# What was the best approximation of π known to ancient Babylonians?

Wikipedia's Babylonian mathematics says that the ancient Babylonians usually used a round value for $\pi$ (3). But they knew a more precise value:

Babylonian texts usually approximated π≈3, sufficient for the architectural projects of the time. The Babylonians were aware that this was an approximation, and one Old Babylonian mathematical tablet excavated near Susa in 1936 (dated to between the 19th and 17th centuries BCE) gives a better approximation of π as 25/8=3.125, about 0.5 percent below the exact value.

My question is: is this tablet the only one mentioning a better value for π than 3, or are there other known Babylonian sources with more precise values before the Hellenistic conquest in 4th century BCE?

• In 1950, H.C. Schepler, "The Chronology of PI" (as reprinted in Berggren, Borwein, and Borwein, "Pi: A Source Book 3rd ed.") stated: "The Babylonians, Hindus, and Chinese used the value 3. [...] No definite statement for the value of $\pi$ has yet been found on the Babylonian cylinders (1600 to 2300 B. C.). Petr Beckmann, "A History of $\pi$" (1970) mentions that a translation for the tablet found in 1936 was not published until 1950, and that it provides the value $\frac{3}{\pi}=\frac{57}{60}+\frac{36}{(60)^{2}}$, thus $\pi = 3\frac{1}{8}$, based on a circumscribed hexagon. Nov 30 '16 at 18:54
• Alfred S. Posamentier and Ingmar Lehman, "$\pi$ A Biography of the World's Most Mysterious Number" (2004) also mentions $\pi = 3.125$ as the best Babylonian approximation to $\pi$, which may be a good indication that no new information has come to light in recent times. Nov 30 '16 at 19:03
• Are you talking about 1-2 century bc or 1-2 century ad? The problem is that there was no such state as Babylon in 2bc-2ad. This area was conquerred by Alexander, and Hellenistic Greeks certainly knew much better approximation of pi. So it is not clear what you are asking about. Nov 30 '16 at 21:18
• @AlexandreEremenko. Babylonia was not a "state" but it was a well-defined geographic and cultural area. Perhaps you have heard of the Babylonian Talmud, written not before the 4th century AD.
– fdb
Dec 1 '16 at 23:48
• Better Greek values go back to Archimedes, and there was much interaction between Babylonian and Greek astronomy since early 3rd century BCE, see en.wikipedia.org/wiki/Berossus Dec 2 '16 at 17:00

No additional or more precise approximations to $$\pi$$ seem to have been found in Babylonian records up till now.

Herman C. Schepler, "The Chronology of PI", Mathematics Magazine, Vol. 23, No. 4, Mar. / Apr. 1950, pp. 216-228 (as reprinted in L. Berggren, J. Borwein, and P. Borwein, "Pi: A Source Book, 3rd Edition", Springer 2003) summed up the extent of our knowledge of Babylonian $$\pi$$-approximations at that time:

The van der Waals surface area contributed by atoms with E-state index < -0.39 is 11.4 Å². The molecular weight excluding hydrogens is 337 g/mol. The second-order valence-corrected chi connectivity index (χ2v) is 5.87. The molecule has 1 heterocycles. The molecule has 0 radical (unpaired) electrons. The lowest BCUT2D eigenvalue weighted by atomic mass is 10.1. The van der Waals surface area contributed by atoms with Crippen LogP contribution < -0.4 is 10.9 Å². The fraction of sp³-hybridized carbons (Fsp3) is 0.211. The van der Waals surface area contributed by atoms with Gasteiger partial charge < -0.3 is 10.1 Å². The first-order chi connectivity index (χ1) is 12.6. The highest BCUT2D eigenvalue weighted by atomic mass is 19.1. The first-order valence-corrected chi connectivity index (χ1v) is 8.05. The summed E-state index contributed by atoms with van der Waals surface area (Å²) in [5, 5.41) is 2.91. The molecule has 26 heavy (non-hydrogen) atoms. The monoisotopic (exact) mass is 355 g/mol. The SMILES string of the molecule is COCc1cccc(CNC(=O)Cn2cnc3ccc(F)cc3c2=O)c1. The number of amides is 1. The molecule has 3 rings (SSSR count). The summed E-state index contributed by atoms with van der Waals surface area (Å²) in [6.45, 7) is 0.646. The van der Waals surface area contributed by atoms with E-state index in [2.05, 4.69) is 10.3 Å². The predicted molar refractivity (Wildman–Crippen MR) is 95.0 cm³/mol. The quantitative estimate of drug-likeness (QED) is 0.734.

The Babylonians, Hindus, and Chinese used the value 3. It is probable that the Hebrews adopted this value from the Semites (Babylonian predecessors). No definite statement for the value of $$\pi$$ has yet been found on the Babylonian cylinders (1600 to 2300 B. C.).

Petr Beckmann, "A History of $$\pi$$", New York: St. Martin's Press 1971, states (p. 21) that a translation of the tablet found in 1936 about 200 miles from Babylon was not published until 1950, and that it derives the value of $$\pi$$ from the circumscribed circle of a hexagon, giving the value in sexagesimal fractions as

$$\frac{3}{\pi} = \frac{57}{60} + \frac{36}{(60)^{2}}$$

which yields $$\pi={3{\frac{1}{8}}}$$. Alfred S. Posamentier and Ingmar Lehmann, "$$\pi$$: A Biography of the World's Most Mysterious Number", New York: Prometheus Books 2004, likewise states (p. 44):

We now take a big leap in time to the Babylonians, which spans from 2000 BCE to about 600 BCE. In 1936 some mathematical tablets were unearthed at Susa (not far from Babylon). One of these compares the perimeter of a regular hexagon to the circumference of its circumscribed circle. The way they did this led today's mathematicians to deduce that the Babylonians used $${3{\frac{1}{8}}} = 3.125$$ as their approximation for $$\pi$$.

This seems to be a pretty good indication that no new information on Babylonian approximations to $$\pi$$ has come to light in recent years. Kazuo Muroi, "The oldest example of $$\pi \approx {3\frac{1}{8}}$$ in Sumer: Calculation of the area of a circular plot", arXiv preprint, 2016, has specific examples from Babylonian sources for the implicit use of both approximations to $$\pi$$ in the context of computing the area of a circle $$A$$ from its circumference $$c$$: $$A = \frac{c^{2}}{4\pi} \approx 0;5 \ c^{2}$$, implying $$\pi \approx 3$$; $$A = \frac{c^{2}}{4\pi} \approx 0;4,48 \ c^{2}$$, implying $$\pi \approx {3{\frac{1}{8}}}$$. He remarks:

In mathematical problems the first formula frequently occurs but the second has only been found once so far, in a problem which concerns the volume of a cylindrical log.

Muroi speculates that the Babylonians may have known more accurate approximations for $$\pi$$, which they did not use because they could not be conveniently represented as sexagesimal fractions.